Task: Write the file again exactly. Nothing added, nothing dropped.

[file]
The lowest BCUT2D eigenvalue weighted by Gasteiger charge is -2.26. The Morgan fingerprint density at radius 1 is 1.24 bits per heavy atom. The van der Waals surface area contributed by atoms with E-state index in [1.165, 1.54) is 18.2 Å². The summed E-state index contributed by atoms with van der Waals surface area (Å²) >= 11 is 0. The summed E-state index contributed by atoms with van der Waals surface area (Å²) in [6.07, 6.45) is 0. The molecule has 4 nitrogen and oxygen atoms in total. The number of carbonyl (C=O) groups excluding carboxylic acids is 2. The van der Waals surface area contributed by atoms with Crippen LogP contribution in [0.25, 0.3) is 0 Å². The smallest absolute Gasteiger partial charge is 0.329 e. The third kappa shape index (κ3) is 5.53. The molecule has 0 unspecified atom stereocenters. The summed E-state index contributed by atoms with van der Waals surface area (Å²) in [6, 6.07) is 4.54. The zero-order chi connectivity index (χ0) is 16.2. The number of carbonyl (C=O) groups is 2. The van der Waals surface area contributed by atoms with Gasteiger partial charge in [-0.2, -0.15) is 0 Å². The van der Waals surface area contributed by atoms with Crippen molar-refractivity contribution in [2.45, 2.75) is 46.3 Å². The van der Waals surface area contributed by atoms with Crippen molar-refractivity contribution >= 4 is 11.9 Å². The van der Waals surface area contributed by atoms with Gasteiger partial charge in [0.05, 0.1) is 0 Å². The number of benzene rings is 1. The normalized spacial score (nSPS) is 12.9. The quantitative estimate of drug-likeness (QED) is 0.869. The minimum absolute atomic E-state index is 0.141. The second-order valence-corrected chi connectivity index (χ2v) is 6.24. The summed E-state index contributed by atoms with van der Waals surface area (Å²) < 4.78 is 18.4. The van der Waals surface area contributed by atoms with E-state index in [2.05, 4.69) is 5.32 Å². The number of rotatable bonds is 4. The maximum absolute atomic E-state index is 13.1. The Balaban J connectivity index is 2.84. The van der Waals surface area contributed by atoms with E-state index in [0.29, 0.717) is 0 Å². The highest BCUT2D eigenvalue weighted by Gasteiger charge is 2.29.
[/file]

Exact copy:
The lowest BCUT2D eigenvalue weighted by Gasteiger charge is -2.26. The Morgan fingerprint density at radius 1 is 1.24 bits per heavy atom. The van der Waals surface area contributed by atoms with E-state index in [1.165, 1.54) is 18.2 Å². The summed E-state index contributed by atoms with van der Waals surface area (Å²) >= 11 is 0. The summed E-state index contributed by atoms with van der Waals surface area (Å²) in [6.07, 6.45) is 0. The molecule has 4 nitrogen and oxygen atoms in total. The number of carbonyl (C=O) groups excluding carboxylic acids is 2. The van der Waals surface area contributed by atoms with Crippen LogP contribution in [0.25, 0.3) is 0 Å². The smallest absolute Gasteiger partial charge is 0.329 e. The third kappa shape index (κ3) is 5.53. The molecule has 0 unspecified atom stereocenters. The summed E-state index contributed by atoms with van der Waals surface area (Å²) in [6, 6.07) is 4.54. The zero-order chi connectivity index (χ0) is 16.2. The number of carbonyl (C=O) groups is 2. The van der Waals surface area contributed by atoms with Gasteiger partial charge in [-0.2, -0.15) is 0 Å². The van der Waals surface area contributed by atoms with Crippen molar-refractivity contribution in [2.45, 2.75) is 46.3 Å². The van der Waals surface area contributed by atoms with Crippen molar-refractivity contribution >= 4 is 11.9 Å². The van der Waals surface area contributed by atoms with Gasteiger partial charge in [0.05, 0.1) is 0 Å². The number of benzene rings is 1. The normalized spacial score (nSPS) is 12.9. The quantitative estimate of drug-likeness (QED) is 0.869. The minimum absolute atomic E-state index is 0.141. The second-order valence-corrected chi connectivity index (χ2v) is 6.24. The summed E-state index contributed by atoms with van der Waals surface area (Å²) < 4.78 is 18.4. The van der Waals surface area contributed by atoms with E-state index in [2.05, 4.69) is 5.32 Å². The number of rotatable bonds is 4. The maximum absolute atomic E-state index is 13.1. The Balaban J connectivity index is 2.84. The van der Waals surface area contributed by atoms with E-state index in [0.29, 0.717) is 0 Å². The highest BCUT2D eigenvalue weighted by Gasteiger charge is 2.29.